The Twin Towers burning, first one, then the other, as that second plane came crashing into it, the plane then exploding in an orange ball of flame and smoke. The people fleeing the scene, looks of sheer shock, panic, and terror clearly evident on their faces, as they tried to get to safety.
The towers then collapsing into nothingness, and seeing people halfway around the world celebrating the attacks, and buring the American flag as they did so.
The sheer helplessness I felt for my brother, Johnathon, as he awaited word on his brother, who lived in New York City (and still does), and not knowing anything for most of that day; and the flood of relief flowing from his eyes as he cried tears of relief and gratitude.
The sight of the Pentagon in Washington DC also on fire, and wondering if there were going to be any more attacks ... and if so, where ....
The seriousness of President Bush as he addressed the nation that night about that attacks and how caring and concerned he truly was for the famlies of the victims. How the world reached out to embrace a hurting, stunned America, as she struggled to come to grips with what happened ... and why.
The sight of people praying, weeping, singing hymns or patriotic songs, as the nation came together in a solid mass of support and love for their fellow man. The sight of people collecting money (and other items) to send to the victims' families and friends and the sight of people signing huge, gigantic cards to send to New York (and also Washington DC).
So many memories, so many images .... they still play over and over in my head, like a broken record, even though I was only a little girl of 8 1/2 (I would be turning nine in just a few short months). Now I am nearly 20, and the pain I still feel in my heart this time of year still remains as sharp, as strong as ever. One of my friends lost her best friends in the attacks and I can't help but wonder what M'Buti must be thinking as we are reminded yet again of the horror of that historical event.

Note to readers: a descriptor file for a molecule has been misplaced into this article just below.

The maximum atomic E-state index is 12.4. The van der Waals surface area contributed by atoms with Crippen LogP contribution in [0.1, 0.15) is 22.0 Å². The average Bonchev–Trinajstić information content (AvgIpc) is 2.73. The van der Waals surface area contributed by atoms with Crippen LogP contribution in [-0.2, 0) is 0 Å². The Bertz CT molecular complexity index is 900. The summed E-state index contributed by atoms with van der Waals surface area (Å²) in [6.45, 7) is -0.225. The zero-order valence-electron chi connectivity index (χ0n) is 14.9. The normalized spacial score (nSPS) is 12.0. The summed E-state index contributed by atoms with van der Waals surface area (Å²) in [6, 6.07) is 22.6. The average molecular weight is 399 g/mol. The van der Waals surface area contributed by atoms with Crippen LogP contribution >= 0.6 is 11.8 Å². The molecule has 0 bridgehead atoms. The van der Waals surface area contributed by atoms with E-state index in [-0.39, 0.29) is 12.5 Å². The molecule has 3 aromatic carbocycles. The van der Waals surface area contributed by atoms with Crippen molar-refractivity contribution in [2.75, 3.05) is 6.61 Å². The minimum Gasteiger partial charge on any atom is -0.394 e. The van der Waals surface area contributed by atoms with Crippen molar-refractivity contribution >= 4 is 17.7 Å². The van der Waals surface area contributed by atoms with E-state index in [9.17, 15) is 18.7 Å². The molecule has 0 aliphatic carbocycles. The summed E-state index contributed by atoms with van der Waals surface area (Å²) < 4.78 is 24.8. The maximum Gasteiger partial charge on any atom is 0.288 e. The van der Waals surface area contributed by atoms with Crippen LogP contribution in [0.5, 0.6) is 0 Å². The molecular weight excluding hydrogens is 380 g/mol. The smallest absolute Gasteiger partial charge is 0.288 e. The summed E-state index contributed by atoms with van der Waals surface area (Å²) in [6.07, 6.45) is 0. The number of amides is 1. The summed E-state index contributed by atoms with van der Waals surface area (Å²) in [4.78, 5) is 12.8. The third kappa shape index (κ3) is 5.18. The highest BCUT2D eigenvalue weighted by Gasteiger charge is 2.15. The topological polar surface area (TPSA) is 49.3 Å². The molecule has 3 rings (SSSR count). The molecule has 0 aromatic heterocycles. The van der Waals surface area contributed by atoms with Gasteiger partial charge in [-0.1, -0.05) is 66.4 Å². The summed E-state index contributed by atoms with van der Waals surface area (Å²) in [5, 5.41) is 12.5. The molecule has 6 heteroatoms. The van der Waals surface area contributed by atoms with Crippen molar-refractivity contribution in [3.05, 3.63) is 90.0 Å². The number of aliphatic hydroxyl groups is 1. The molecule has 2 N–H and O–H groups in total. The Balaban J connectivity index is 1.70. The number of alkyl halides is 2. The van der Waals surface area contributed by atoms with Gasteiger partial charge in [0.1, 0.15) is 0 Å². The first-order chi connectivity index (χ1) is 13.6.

I can remember where I was that day. I was at school. I remember Mrs. Hemingway, my teacher back then, telling us about the Twin Towers in New York City (and also the Pentagon in Washington DC) being on fire and the sheer helplessness I felt in my gut. I remember bursting into tears and wondering if we were at war, and what was going to happen next. I was so scared!
In addition, I remember going home early as the principal closed the school for the remainder of the week as he told us to go home to our families and give them lots of hugs. I remember the silence as planes were grounded for several days after the attacks and how security had been beefed up just about everywhere, especially at public events, airports, bus terminals, train stations, and the like. It was a time of great fear and uncertainty.
Ever since then, I wonder if it could happen again, and if so, what would we do, or whether it would be worse (as if the first time wasn't already bad enough; nearly 3,000 people ... men, women, even children ... died in the attacks). I have been doing a lot of journaling ever since, not to mention, writing poetry or stories; it has helped me heal, but I will never forget. I won't forget. I can't forget. To do so would be a disservice to the victims and their families. So I choose to remember, even though it is still quite painful, even nearly 11 years later.
May we NEVER forget!!!! I know I won't!! I CAN'T!!
God bless America again; may He have mercy upon her!
~Love, your friend, Ronee' Le-Anne Reaux. :(